Act Locally » February 13, 2018
“We Won’t Let Him Sleep”: The Dreamers Hounding Chuck Schumer.
Talking immigrant justice with a DACA recipient taking the fight to Schumer’s doorstep.
For Republicans or Democrats to say that they need more time is very frustrating. People have waited 17 years and it’s not fair that we constantly have to be out there pushing for something. We’re angry.
Protesters headed to Democratic Senate Minority Leader Chuck Schumer's New York home January 23 after Democrats agreed to end a government shutdown without securing DACA protections. In These Times spoke with Ricardo Aca, a 27-year-old student at Baruch College with DACA status, who took part in the protest.
Tell me about what motivated the action.
The name of that rally was “Our Lives Are On The Line, Chuck!” because that’s the reality. Many of us can’t return to our countries because of natural disasters or civil strife.
I’m from a Mexican state called Puebla known for being very religious. I’m openly gay here in New York and I wouldn’t be able to go back to my country and feel safe. There are many people who are in that situation. We’re angry with Schumer for not holding firm. He constantly promises us there’s going to be a fix.
But it’s 2018 and the Dream Act was introduced in 2001. So for Republicans or Democrats to say that they need more time is very frustrating. People have waited 17 years and it’s not fair that we constantly have to be out there pushing for something. We’re angry.
What’s most concerning about the present debate?
It’s emotionally draining to have your life played with like a football. There’s all this back and forth on these deals. On Twitter, Trump says he loves the Dreamers. That there’s nothing to worry about and DACA’s going to be fixed. But he’s the one who caused this chaos, right? He’s set on getting funding for the wall and I don’t think he’ll stop until he gets that.
For undocumented immigrants like myself, who have undocumented parents, it’s very scary to accept a deal that does not include protections for my people. I think that’s why many of us are fighting. This fight is not even about people with DACA status. This fight is about respect, justice and dignity for all our families.
How many years of school do you have left?
I have one year left. If there’s no fix on DACA or the Dream Act, then by the time I graduate I’m not going to be able to legally get a job. I will be at risk for deportation if there’s no fix for this.
How are immigrants you know dealing with the fear of immigration raids or having their status reported to ICE by neighbors?
Our parents are afraid of going out and doing day-to day things. My mom watches TV and she’s up to date on everything that involves immigration. When she hears that there are these ICE raids in places like Staten island, Long Island or at 7-Eleven stores she freaks out. She’s not able lead a normal life for herself in New York.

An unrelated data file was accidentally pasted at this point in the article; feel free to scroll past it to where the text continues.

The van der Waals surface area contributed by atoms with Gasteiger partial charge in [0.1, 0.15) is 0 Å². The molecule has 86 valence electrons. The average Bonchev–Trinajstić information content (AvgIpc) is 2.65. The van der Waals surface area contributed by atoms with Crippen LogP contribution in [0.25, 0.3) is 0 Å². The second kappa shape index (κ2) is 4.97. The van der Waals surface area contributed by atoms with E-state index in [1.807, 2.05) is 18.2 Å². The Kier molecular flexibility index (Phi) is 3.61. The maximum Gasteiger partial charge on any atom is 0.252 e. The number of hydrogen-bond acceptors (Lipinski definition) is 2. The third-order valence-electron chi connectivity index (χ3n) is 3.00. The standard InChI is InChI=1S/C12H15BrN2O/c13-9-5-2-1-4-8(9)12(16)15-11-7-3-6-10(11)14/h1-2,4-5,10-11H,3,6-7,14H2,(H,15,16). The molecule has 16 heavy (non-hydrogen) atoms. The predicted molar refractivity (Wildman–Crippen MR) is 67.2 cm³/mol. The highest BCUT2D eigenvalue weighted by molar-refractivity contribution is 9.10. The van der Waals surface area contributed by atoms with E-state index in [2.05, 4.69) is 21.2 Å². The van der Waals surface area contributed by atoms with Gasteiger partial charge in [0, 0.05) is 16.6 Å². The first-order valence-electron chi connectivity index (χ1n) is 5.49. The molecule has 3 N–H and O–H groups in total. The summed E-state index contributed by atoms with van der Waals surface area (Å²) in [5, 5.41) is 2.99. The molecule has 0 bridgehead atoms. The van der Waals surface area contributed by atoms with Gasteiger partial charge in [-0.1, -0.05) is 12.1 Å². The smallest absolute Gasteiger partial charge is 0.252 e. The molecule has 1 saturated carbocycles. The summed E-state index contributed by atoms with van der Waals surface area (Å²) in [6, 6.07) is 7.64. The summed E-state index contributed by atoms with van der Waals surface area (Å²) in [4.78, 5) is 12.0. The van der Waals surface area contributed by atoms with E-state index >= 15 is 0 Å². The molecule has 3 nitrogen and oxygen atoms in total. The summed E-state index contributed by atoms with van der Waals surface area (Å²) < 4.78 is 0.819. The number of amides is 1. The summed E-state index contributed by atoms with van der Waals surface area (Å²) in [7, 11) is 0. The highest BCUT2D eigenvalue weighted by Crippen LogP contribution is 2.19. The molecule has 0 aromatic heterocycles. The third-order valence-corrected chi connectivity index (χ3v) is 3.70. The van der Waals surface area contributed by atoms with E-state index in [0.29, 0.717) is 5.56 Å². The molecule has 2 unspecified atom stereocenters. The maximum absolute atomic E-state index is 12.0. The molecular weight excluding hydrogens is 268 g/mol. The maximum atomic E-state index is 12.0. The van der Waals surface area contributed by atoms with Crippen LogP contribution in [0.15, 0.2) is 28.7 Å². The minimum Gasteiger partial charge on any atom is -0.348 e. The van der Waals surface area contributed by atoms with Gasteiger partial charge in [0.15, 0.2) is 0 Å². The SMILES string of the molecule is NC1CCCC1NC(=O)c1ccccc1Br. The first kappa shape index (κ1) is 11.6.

She always feels like she has to stay in the apartment because anytime she steps out she’s at risk of being deported or coming into contact with an ICE agent. I’m pretty sure that if I wanted to be like, “Hey mom let’s go to Philadelphia on a bus, if you’d like to take a day trip,” she’s going to be scared. She’s going to be concerned on the whole ride that at some point an ICE agent is going to stop us. That’s no way to live our lives.
What does true immigration reform look like for you?
I understand every country wants to defend their borders. But we don’t see the United States building a $25 billion border wall next to Canada. Trump’s policies are attacking immigrants of color mostly. People who are Muslim, Mexicans and other Latinos—people from places he considers “shithole” countries.
Democrats should consider the work that we do for this country. I’m proud to say that I’ve cleaned toilets growing up to be able to go to school. I’ve served at restaurants. I even worked at one of Trump’s hotels before he ran for president. My stepfather has been a server for twenty years. My mom cleaned houses. We do the jobs that not many people want to do. But we also know that we’re just as important as any other person who is American.
We take pride in these jobs because this is ultimately how we’re able to provide for our families. These jobs are how our undocumented parents are able to send their children to school. We take a lot of pride in that. We’re not taking any of the benefits that many Republicans say we are. I’m a student and can’t receive state or financial aid. I don’t even have health insurance. I think that’s the same story for the 11 million undocumented immigrants who are here and who have jobs.
Immigration reform should be acknowledged our contributions to the United States. That means giving us a path to citizenship. It also means that our communities need to be able to feel safe. That they don’t have to live with the fear of being separated from their families.
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Alex V. Hernandez
Alex V. Hernandez is an assistant editor at In These Times. Originally from Chicago, his reporting has been published in the Chicago Tribune, Chicago Reader, Chicago Magazine, City Bureau and 90 Days, 90 Voices. He was also a 2017 Peter Lisagor Watchdog Award finalist for his work on an interactive Chicago Reporter database that shows where, how and when police misconduct happens in the city of Chicago. He tweets at @AVHndz.
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